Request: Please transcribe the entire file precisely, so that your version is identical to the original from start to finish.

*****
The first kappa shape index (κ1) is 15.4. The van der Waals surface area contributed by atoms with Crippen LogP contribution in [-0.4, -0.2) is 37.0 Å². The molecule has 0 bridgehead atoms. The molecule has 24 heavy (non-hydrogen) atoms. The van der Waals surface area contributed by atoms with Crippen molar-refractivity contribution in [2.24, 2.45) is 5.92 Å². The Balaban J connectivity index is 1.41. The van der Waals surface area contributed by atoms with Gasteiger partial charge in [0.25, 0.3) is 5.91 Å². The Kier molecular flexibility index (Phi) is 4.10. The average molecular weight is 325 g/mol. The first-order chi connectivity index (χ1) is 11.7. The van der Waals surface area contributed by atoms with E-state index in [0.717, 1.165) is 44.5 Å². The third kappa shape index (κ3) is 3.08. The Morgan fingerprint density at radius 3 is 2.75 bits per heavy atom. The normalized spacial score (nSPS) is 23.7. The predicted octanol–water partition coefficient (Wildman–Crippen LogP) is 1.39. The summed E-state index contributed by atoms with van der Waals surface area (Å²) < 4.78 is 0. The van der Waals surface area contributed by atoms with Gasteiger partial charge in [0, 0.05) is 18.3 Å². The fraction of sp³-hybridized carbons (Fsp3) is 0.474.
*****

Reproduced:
The first kappa shape index (κ1) is 15.4. The van der Waals surface area contributed by atoms with Crippen LogP contribution in [-0.4, -0.2) is 37.0 Å². The molecule has 0 bridgehead atoms. The molecule has 24 heavy (non-hydrogen) atoms. The van der Waals surface area contributed by atoms with Crippen molar-refractivity contribution in [2.24, 2.45) is 5.92 Å². The Balaban J connectivity index is 1.41. The van der Waals surface area contributed by atoms with Gasteiger partial charge in [0.25, 0.3) is 5.91 Å². The Kier molecular flexibility index (Phi) is 4.10. The average molecular weight is 325 g/mol. The first-order chi connectivity index (χ1) is 11.7. The van der Waals surface area contributed by atoms with E-state index in [0.717, 1.165) is 44.5 Å². The third kappa shape index (κ3) is 3.08. The Morgan fingerprint density at radius 3 is 2.75 bits per heavy atom. The normalized spacial score (nSPS) is 23.7. The predicted octanol–water partition coefficient (Wildman–Crippen LogP) is 1.39. The summed E-state index contributed by atoms with van der Waals surface area (Å²) < 4.78 is 0. The van der Waals surface area contributed by atoms with Gasteiger partial charge in [0, 0.05) is 18.3 Å². The fraction of sp³-hybridized carbons (Fsp3) is 0.474.